As a creative, who or what would you say are some of your greatest creative/artistic influences and/or sources of inspiration in general?
I have a degree in graphic design, so I think that informs a lot of my decision making in comics, like limited color palettes. Miyazaki was another influence; I tried to capture a lot of small, quiet moments in the book. Finally, I’m lucky enough to have a great online community of artists that I follow and engage with regularly. I love my internet friends and am constantly in awe of their work! Liz Yerby, E. Joy Mehr, Kate Wheeler, and Rose Bousmara to name a few.
What are some of your favorite elements of writing/ illustrating? What do you consider some of the most frustrating and/or challenging?
Inking, hands down. It’s when your work really starts to look real. And the satisfying swoosh of when a line turns out just right…there’s nothing better. Writing always takes it out of me, especially with autobiographical work. I mean at the end of the day, you’re digging through a lot of emotions and even trauma and that can be rough!
Aside from your work, what are some things you would want others to know about you?
Well, since this is a geeky place, let’s talk about Dungeons & Dragons! I’ve been playing with a dear group of friends for about 5 years now and it’s the highlight of my week. Right now, we’re in a space campaign and I play an agender robotic monk who accidentally became a druid even though they don’t believe in magic. I used to DM and I’d definitely recommend that as a way to practice writing and acting. And it’s a great way to make your friends practice using different pronouns!
What’s a question you haven’t been asked yet but that you wish you were asked (as well as the answer to that question)?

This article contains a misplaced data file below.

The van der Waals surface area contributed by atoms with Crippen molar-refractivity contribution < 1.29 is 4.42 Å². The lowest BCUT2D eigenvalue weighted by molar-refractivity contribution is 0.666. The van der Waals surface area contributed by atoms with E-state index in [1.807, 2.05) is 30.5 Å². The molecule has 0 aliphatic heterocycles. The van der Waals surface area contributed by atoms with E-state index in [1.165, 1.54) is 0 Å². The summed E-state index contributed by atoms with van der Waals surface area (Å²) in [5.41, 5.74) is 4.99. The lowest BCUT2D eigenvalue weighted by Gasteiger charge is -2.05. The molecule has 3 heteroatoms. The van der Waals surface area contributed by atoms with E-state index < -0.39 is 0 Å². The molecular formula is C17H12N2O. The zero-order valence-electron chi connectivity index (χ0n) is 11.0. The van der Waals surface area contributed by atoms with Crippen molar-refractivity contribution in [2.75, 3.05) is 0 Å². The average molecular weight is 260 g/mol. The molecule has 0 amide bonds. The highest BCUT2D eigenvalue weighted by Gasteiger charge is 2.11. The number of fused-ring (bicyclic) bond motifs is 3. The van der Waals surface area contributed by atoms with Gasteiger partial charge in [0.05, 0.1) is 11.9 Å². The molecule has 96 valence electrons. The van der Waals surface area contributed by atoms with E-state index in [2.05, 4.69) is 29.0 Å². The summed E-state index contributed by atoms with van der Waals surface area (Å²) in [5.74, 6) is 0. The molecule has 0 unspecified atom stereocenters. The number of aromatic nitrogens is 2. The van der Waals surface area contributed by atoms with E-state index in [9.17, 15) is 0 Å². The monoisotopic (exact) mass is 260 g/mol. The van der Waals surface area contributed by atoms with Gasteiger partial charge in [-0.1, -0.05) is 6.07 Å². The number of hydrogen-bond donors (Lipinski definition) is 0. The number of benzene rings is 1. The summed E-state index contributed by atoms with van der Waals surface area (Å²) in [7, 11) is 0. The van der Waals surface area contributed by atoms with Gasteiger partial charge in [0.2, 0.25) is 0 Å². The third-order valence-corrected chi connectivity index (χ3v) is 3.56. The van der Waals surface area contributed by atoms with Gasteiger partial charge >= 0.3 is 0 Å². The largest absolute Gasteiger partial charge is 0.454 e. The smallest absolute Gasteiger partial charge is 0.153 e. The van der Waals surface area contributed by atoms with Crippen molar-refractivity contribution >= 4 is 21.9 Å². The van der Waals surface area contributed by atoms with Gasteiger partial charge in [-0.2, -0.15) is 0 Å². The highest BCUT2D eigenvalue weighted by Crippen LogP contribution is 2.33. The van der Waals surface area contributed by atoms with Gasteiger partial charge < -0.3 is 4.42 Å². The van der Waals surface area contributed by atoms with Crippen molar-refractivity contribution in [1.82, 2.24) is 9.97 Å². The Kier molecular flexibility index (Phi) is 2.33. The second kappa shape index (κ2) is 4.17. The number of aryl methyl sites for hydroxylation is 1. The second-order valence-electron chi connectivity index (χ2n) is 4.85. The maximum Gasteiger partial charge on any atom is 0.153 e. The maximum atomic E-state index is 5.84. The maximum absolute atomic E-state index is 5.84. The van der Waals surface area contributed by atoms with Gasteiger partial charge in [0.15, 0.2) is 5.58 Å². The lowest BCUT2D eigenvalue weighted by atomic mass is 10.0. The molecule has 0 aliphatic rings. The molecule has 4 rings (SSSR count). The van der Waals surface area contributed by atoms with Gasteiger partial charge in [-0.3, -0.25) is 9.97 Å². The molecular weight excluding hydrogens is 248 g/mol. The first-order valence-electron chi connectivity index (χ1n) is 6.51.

What do music you listen to when you work? It changes depending on what part of the process I’m in. For writing I curate a playlist based on that time period: ¡Ay, Mija! was a lot of broody Mexican music like Chavela Vargas, Vincente Fernandez and Jose Jose. Once I get to thumbnails and pencils, I switch to musical theater – Phantom of the Opera is particular fave. And then later in the process I can turn my brain off and listen to comedy podcasts like MBMBAM or The Adventure Zone.
What advice might you have to give for other aspiring writers?
Indulge yourself! Write fanfiction, read “trashy” novels, do whatever it is that fills your cup. Nobody wants to read a book that even the author didn’t like. Same goes for drawing: if you love drawing cats, keep drawing cats! Yeah, you’ll eventually have to learn how to draw backgrounds and it sucks, but it’s the fun stuff that keeps you going.
Are there any other projects you are working on and at liberty to speak about?
I was fortunate enough to get a 2-book deal with Little Brown Ink, so I’m already thumbnailing my next book! It’s based on my life but is slightly fictionalized. It’s about queerness, finding your community, and financial barriers to art education.
Finally, what LGBTQ+ books/authors would you recommend to the readers of Geeks OUT?
Well, I can’t recommend Gender Queer by Maia Kobabe enough. I know Maia is going through the ringer right now with book bans, but that book completely “cracked my egg” as far as gender goes. Trung Le Ngueyen’s The Magic Fish made me cry with its queer immigrant story, and Pslam for the Wild Built by Becky Chambers may be the most beautiful novella I’ve read in my life. Incredible world-building and two nonbinary main characters!